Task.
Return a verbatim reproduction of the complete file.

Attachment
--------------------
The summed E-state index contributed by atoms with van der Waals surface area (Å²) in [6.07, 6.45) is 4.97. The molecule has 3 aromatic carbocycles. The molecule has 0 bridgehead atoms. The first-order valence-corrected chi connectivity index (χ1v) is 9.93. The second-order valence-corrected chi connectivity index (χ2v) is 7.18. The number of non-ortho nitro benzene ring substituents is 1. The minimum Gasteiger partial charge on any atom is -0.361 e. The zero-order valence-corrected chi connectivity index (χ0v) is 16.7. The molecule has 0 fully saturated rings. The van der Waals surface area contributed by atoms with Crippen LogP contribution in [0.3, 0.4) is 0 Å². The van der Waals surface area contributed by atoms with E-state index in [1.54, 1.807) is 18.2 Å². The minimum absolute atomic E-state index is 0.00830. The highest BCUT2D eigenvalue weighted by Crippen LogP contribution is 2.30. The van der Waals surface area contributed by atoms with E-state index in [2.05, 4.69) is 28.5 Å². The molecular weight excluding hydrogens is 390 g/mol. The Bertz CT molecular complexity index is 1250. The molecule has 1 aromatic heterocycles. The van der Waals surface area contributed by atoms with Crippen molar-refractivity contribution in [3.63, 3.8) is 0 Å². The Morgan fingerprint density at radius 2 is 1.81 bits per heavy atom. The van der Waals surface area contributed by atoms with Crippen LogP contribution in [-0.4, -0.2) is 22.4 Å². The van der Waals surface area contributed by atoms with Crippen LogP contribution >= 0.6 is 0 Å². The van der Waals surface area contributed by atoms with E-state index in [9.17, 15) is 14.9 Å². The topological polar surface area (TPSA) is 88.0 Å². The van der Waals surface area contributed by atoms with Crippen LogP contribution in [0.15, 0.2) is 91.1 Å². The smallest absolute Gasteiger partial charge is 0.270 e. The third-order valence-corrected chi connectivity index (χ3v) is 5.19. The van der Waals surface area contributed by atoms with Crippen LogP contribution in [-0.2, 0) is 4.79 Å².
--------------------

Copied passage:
The summed E-state index contributed by atoms with van der Waals surface area (Å²) in [6.07, 6.45) is 4.97. The molecule has 3 aromatic carbocycles. The molecule has 0 bridgehead atoms. The first-order valence-corrected chi connectivity index (χ1v) is 9.93. The second-order valence-corrected chi connectivity index (χ2v) is 7.18. The number of non-ortho nitro benzene ring substituents is 1. The minimum Gasteiger partial charge on any atom is -0.361 e. The zero-order valence-corrected chi connectivity index (χ0v) is 16.7. The molecule has 0 fully saturated rings. The van der Waals surface area contributed by atoms with Crippen LogP contribution in [0.3, 0.4) is 0 Å². The van der Waals surface area contributed by atoms with E-state index in [1.54, 1.807) is 18.2 Å². The minimum absolute atomic E-state index is 0.00830. The highest BCUT2D eigenvalue weighted by Crippen LogP contribution is 2.30. The van der Waals surface area contributed by atoms with E-state index in [2.05, 4.69) is 28.5 Å². The molecular weight excluding hydrogens is 390 g/mol. The Bertz CT molecular complexity index is 1250. The molecule has 1 aromatic heterocycles. The van der Waals surface area contributed by atoms with Crippen molar-refractivity contribution in [3.63, 3.8) is 0 Å². The Morgan fingerprint density at radius 2 is 1.81 bits per heavy atom. The van der Waals surface area contributed by atoms with Crippen LogP contribution in [-0.4, -0.2) is 22.4 Å². The van der Waals surface area contributed by atoms with Crippen LogP contribution >= 0.6 is 0 Å². The van der Waals surface area contributed by atoms with E-state index in [9.17, 15) is 14.9 Å². The topological polar surface area (TPSA) is 88.0 Å². The van der Waals surface area contributed by atoms with Crippen LogP contribution in [0.15, 0.2) is 91.1 Å². The smallest absolute Gasteiger partial charge is 0.270 e. The third-order valence-corrected chi connectivity index (χ3v) is 5.19. The van der Waals surface area contributed by atoms with Crippen LogP contribution in [-0.2, 0) is 4.79 Å².